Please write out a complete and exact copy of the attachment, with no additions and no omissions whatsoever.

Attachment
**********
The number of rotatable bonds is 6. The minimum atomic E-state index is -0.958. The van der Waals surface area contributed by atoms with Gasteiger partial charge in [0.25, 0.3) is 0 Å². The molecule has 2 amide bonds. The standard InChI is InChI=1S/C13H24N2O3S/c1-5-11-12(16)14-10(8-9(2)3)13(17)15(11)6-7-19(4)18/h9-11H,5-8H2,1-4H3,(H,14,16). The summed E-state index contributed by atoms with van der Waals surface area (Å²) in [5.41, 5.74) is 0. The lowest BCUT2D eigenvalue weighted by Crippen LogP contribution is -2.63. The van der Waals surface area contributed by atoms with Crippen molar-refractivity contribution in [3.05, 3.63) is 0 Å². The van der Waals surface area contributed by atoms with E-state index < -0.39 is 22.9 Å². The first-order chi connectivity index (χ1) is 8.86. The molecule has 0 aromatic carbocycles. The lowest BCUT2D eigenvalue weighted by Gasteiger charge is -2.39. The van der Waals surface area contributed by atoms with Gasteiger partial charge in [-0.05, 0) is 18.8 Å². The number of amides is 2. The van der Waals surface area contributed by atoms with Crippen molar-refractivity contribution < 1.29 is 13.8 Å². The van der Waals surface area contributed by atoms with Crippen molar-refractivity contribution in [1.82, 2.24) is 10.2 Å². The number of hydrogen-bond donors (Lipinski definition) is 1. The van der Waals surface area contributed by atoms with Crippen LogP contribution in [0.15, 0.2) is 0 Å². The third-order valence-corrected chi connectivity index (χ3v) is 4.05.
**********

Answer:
The number of rotatable bonds is 6. The minimum atomic E-state index is -0.958. The van der Waals surface area contributed by atoms with Gasteiger partial charge in [0.25, 0.3) is 0 Å². The molecule has 2 amide bonds. The standard InChI is InChI=1S/C13H24N2O3S/c1-5-11-12(16)14-10(8-9(2)3)13(17)15(11)6-7-19(4)18/h9-11H,5-8H2,1-4H3,(H,14,16). The summed E-state index contributed by atoms with van der Waals surface area (Å²) in [5.41, 5.74) is 0. The lowest BCUT2D eigenvalue weighted by Crippen LogP contribution is -2.63. The van der Waals surface area contributed by atoms with Crippen molar-refractivity contribution in [3.05, 3.63) is 0 Å². The van der Waals surface area contributed by atoms with E-state index < -0.39 is 22.9 Å². The first-order chi connectivity index (χ1) is 8.86. The molecule has 0 aromatic carbocycles. The lowest BCUT2D eigenvalue weighted by Gasteiger charge is -2.39. The van der Waals surface area contributed by atoms with Gasteiger partial charge in [-0.05, 0) is 18.8 Å². The number of amides is 2. The van der Waals surface area contributed by atoms with Crippen molar-refractivity contribution < 1.29 is 13.8 Å². The van der Waals surface area contributed by atoms with Crippen molar-refractivity contribution in [1.82, 2.24) is 10.2 Å². The number of hydrogen-bond donors (Lipinski definition) is 1. The van der Waals surface area contributed by atoms with Crippen LogP contribution in [0.15, 0.2) is 0 Å². The third-order valence-corrected chi connectivity index (χ3v) is 4.05.